In order to protect and grow the land uses that residents value for our downtown, we have to set space aside now before it is gobbled up by profiteers with little appreciation for our shared vision for Hamilton.
By Allison Maxted and Michael Borrelli
Published March 28, 2014
As civically-engaged Hamiltonians, we know that many regular Raise the Hammer readers go about their daily lives in this city noting the numerous urban features screaming for re-use, better use, or total redevelopment.
In our neighbourhoods we can think of disused plots land, or the odd empty house, its absentee landlord ignoring the tax bill and property maintenance for years in the hope to one day to flip it for a profit.
There is little demand for these properties - the economics that make rundown semis in Toronto sell for half a million are not yet possible here - but we're seeing it start as refugees from the GTA's buoyant housing market find areas around downtown Hamilton a lot like the urban 'hoods they're used to (and at half the cost).
Because we're so close to Toronto, we have an idea what redevelopment and gentrification is going to look like here. This fairly predictable influx of people and capital will help transform the city, but it's also an impetus for Hamiltonians to protect the character of our core and to build the mixed density, walkable, welcoming and well-serviced neighbourhoods we desire for downtown.
In short, it's time for a Community Land Trust in Hamilton.
Hamilton Community Land Trust
A CLT is a non-profit corporation that owns land in the name of citizens and leases it back to social-purpose organizations and individuals in order to help meet needs that are decided by the community. For example: green space, community gardens, parkland and affordable housing.
A CLT can also reduce the red tape that groups have to deal with when accessing shared community assets like community centres or sports fields.
Land trusts are not alien to Hamilton. Our local Naturalists Club runs the Head-of-the-Lake Land Trust and protects naturalized areas along the bay, and groups like the Robert Land Community Association own and operate significant assets such as community centres for the benefit of their local community.
Far from duplicating the government's work on important social goods like parks and social housing, a Hamilton Community Land Trust would partner with groups aiming to compliment the these efforts while potentially shielding them from ongoing costs and liabilities.
Run on a sustainable model, a CLT could bring together a mix of uses for properties so that entrepreneurial pursuits on the land can help subsidize mutually beneficial community uses - think urban farming next to recreational gardening using above-ground beds on old industrial sites.
We'd love to be able to write that the number of possibilities in a city like ours is only limited by our imagination, but of course, it's truly limited by our access to resources. A walk in Toronto's concrete jungle reveals the victory of economics over quality of life - virtually every square foot built up to dizzying, profitable heights (with rents to match).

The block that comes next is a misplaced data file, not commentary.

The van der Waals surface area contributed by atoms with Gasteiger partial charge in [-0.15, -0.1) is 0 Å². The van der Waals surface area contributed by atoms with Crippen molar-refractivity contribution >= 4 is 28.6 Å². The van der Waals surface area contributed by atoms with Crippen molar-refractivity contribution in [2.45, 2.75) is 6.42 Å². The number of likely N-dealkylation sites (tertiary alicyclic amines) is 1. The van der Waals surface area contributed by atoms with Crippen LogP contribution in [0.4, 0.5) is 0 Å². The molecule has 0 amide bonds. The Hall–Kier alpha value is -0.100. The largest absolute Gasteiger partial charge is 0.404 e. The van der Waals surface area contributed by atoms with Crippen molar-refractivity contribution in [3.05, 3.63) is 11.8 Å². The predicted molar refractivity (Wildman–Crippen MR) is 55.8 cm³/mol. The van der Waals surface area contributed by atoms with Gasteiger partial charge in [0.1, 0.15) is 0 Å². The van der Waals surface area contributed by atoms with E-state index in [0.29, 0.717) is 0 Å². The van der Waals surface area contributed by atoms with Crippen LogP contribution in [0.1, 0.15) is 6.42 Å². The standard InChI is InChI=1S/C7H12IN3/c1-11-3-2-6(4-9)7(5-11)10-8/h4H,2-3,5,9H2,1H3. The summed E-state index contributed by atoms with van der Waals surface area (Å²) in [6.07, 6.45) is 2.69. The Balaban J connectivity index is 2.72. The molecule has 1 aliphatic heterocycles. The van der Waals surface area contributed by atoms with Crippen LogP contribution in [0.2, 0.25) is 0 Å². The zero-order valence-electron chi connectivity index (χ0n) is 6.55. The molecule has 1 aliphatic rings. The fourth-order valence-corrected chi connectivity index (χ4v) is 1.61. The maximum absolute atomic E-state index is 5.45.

In order to protect and grow the land uses that residents value for our downtown, we have to set space aside now before it is gobbled up by speculators and profiteers with no connection to our communities and little appreciation for our shared vision for Hamilton.
That's why earlier this year the Beasley Neighbourhood Association put out a call for volunteers to try launching a CLT in downtown Hamilton. With the help of more than 20 committed citizens donating time, money and professional expertise, we now have something we are ready to discuss with our fellow citizens.
On April 2, HCLT volunteers will be presenting our preliminary observations and ideas to a group of over 120 Hamiltonians, and then holding facilitated breakout tables to get their input.
We want to highlight a few ideas for potential projects where, with the right partners and donors, we can find better uses for downtown land, and protect those uses far into the future.
We also want to pick residents' brains about the other kinds of projects a CLT should be oriented toward, and get their insight on the organization's proposed structure and objectives.
And lastly, we want to connect with those people interested in pursuing this project further.
By the summer we hope to be incorporated, and will have spent half a year making presentations to community groups, agencies and local decision-makers, so the structure will be in place to help a land trust get off the ground.
We're always looking for more engaged Hamiltonians willing to donate some time, money or skills to help build this pilot, but to succeed, we will also need the public support of Hamiltonians.
We hope the launch will be our first step in building a relationship with residents, and our committed and growing group of volunteers hopes to earn your support to pursue a Community Land Trust in our city.
We apologize, but interest in this event was much greater than anticipated and we've already filled the room at LIUNA (and extended our volunteers as far as they can go), but if you'd like to be on the waiting list, RSVP to email@example.com.
All materials presented at the event will be available at the soon-to-be-launched hamiltonclt.org, too.
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